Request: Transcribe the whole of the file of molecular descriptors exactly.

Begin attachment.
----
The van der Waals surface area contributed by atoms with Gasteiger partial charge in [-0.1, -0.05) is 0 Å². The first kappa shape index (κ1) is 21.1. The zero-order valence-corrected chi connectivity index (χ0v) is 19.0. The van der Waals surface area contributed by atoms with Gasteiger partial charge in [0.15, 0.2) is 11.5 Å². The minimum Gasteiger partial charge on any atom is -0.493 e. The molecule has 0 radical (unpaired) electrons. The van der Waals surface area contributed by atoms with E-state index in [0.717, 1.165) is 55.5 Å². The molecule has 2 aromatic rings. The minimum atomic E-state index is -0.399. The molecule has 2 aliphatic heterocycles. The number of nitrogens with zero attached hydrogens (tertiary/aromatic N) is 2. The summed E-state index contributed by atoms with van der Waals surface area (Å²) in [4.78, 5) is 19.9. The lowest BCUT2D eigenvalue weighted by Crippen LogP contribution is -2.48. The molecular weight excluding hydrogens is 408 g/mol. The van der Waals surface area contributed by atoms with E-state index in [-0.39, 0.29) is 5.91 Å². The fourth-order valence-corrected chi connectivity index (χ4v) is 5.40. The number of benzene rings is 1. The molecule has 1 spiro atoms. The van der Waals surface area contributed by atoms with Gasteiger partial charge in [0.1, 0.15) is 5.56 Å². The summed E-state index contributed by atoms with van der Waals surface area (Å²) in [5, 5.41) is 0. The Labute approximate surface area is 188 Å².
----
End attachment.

The van der Waals surface area contributed by atoms with Gasteiger partial charge in [-0.1, -0.05) is 0 Å². The first kappa shape index (κ1) is 21.1. The zero-order valence-corrected chi connectivity index (χ0v) is 19.0. The van der Waals surface area contributed by atoms with Gasteiger partial charge in [0.15, 0.2) is 11.5 Å². The minimum Gasteiger partial charge on any atom is -0.493 e. The molecule has 0 radical (unpaired) electrons. The van der Waals surface area contributed by atoms with E-state index in [0.717, 1.165) is 55.5 Å². The molecule has 2 aromatic rings. The minimum atomic E-state index is -0.399. The molecule has 2 aliphatic heterocycles. The number of nitrogens with zero attached hydrogens (tertiary/aromatic N) is 2. The summed E-state index contributed by atoms with van der Waals surface area (Å²) in [4.78, 5) is 19.9. The lowest BCUT2D eigenvalue weighted by Crippen LogP contribution is -2.48. The molecular weight excluding hydrogens is 408 g/mol. The van der Waals surface area contributed by atoms with E-state index in [-0.39, 0.29) is 5.91 Å². The fourth-order valence-corrected chi connectivity index (χ4v) is 5.40. The number of benzene rings is 1. The molecule has 1 spiro atoms. The van der Waals surface area contributed by atoms with Gasteiger partial charge in [0.1, 0.15) is 5.56 Å². The summed E-state index contributed by atoms with van der Waals surface area (Å²) in [5, 5.41) is 0. The Labute approximate surface area is 188 Å².